When cutting a melongenes, use a stainless steel knife as carbon steel will react with its phytonutrients and cause it to turn black. Wash the melongene first and then cut off the ends.
Most melongene can be eaten either with or without their skin. To remove skin, you can peel it before cutting or if you are baking it, you can scoop out the flesh once it is cooked.
To tenderise the flesh's texture and reduce some of its naturally occurring bitter taste, you can sweat the melongene by salting it. After cutting the melongene into the desired size and shape, sprinkle it with salt and allow it to rest for about 30 minutes. This process will pull out some of its water content and make it less permeable to absorbing any oil used in cooking. Rinsing the melongene after “sweating” will remove most of the salt.
Melongene can be baked, roasted in the oven, or steamed. If baking it whole, pierce the melogene several times with a fork to make small holes for the steam to escape. Bake at 350 degrees Fahrenheit (about 177 degrees Celsius) for 15 to 25 minutes, depending upon size. You can test for its readiness by gently inserting a knife or fork to see if it passes through easily.
There are many ways to prepare this vegetable, including purée roasted melongene, garlic, tahini, lemon juice and olive oil. Use it as a dip for vegetables or as a sandwich filling.
Mix cubed baked melongene with grilled peppers, lentils, onions and garlic and top with balsamic vinaigrette. Stuff miniature melongene with a mixture of feta cheese, pine nuts and roasted peppers.
Add melongene to your next curry stir-fry.
Here are sone other delicious ways to prepare melongene
1 1/2 pounds melongene, thinly sliced
2 tablespoons olive oil
1/2 cup chopped onion
16 ounces sliced mushrooms
9 lasagna noodles
1 jar (16 ounces) spaghetti sauce with vegetables
8 ounces ricotta cheese, part-skim
4 ounces shredded mozzarella cheese
1/4 cup grated Parmesan cheese
In large nonstick skillet sprayed with vegetable spray, quickly brown melongene slices; set aside. In the same skillet in hot olive oil, cook onion for about 3 to 4 minutes, stirring occasionally, or until tender. Add mushrooms; cook, stirring frequently, about 5 minutes or until mushrooms are tender. Cook lasagna noodles in boiling salted water according to package directions. Into an 11x7-inch baking dish, spoon about 1/4 of the sauce. Arrange three alternate layers of lasagna noodles, ricotta, mushroom mixture, mozzarella cheese, melongene slices, sauce and Parmesan cheese. Bake melongene lasagna at 350 for 30 to 40 minutes.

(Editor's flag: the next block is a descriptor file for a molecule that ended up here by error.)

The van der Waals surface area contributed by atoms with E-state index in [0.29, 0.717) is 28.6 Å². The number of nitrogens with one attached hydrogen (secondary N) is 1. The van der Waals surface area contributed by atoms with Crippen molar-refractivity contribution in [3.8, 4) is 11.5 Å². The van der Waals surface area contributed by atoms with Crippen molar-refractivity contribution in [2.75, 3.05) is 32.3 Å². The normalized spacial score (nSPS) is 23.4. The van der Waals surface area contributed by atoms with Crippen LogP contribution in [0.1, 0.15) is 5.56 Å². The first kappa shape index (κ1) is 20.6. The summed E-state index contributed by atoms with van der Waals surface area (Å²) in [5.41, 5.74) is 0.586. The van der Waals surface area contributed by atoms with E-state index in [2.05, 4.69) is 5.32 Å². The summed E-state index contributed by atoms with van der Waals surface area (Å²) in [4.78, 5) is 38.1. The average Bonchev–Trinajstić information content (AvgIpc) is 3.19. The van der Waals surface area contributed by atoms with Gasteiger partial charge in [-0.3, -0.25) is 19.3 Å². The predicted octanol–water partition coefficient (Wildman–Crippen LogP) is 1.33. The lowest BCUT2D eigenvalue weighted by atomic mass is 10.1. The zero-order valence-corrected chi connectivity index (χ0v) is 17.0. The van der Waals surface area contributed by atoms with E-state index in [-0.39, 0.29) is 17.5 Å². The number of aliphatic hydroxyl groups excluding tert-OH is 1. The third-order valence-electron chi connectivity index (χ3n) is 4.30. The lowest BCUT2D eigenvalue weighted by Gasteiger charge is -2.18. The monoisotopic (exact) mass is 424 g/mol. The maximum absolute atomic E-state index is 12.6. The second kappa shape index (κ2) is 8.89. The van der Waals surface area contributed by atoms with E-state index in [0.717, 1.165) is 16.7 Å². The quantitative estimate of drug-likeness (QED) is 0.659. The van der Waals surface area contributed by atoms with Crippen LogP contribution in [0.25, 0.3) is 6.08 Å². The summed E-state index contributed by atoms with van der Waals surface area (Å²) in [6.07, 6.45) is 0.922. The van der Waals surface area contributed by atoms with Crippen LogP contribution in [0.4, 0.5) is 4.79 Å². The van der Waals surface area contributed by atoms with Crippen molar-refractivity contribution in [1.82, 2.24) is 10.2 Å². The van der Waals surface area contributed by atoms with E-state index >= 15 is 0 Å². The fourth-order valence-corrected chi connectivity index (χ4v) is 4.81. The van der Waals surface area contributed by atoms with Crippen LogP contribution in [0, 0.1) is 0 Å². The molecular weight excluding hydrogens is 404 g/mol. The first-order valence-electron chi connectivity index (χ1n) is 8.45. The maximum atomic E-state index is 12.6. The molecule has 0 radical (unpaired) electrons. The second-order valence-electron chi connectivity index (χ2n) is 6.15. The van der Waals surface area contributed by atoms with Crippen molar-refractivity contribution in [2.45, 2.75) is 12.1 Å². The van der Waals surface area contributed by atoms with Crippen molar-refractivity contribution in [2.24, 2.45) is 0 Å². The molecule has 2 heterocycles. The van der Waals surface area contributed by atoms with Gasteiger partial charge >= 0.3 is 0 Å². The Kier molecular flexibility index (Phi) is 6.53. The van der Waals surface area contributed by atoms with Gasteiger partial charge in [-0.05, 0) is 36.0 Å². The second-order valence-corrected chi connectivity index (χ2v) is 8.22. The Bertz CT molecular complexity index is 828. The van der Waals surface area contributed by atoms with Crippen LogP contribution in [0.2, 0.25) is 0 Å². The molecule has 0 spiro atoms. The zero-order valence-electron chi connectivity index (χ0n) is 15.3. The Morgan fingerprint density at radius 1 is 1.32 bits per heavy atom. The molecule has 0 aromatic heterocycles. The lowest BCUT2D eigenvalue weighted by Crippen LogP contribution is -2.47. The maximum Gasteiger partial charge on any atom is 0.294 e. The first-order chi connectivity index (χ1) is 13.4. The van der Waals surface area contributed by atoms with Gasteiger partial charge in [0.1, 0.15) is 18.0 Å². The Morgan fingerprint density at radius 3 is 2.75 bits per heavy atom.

1 large melongene, peeled and sliced
3 tablespoons bacon grease or butter, divided
1 medium onion, chopped
1 cup diced tomatoes
2 teaspoons salt
black pepper -- to taste
1 cup Cheddar cheese -- grated
1 cup bread crumbs, divided
1/2 teaspoon baking powder
Boil melongene in water until tender, about 15 to 20 minutes; drain and mash. Put 2 tablespoons of bacon grease or butter into a large skillet; add chopped onion. Sauté onion until tender; add tomatoes, salt, and pepper; simmer for 5 minutes. Combine tomato mixture with melongene, cheese, 3/4 cup bread crumbs. Add baking powder to mixture. Spoon mixture into greased casserole. Sprinkle with remaining tablespoon of bacon grease or butter and remaining bread crumbs. Bake at 325 for 25 to 30 minutes. Serves 8.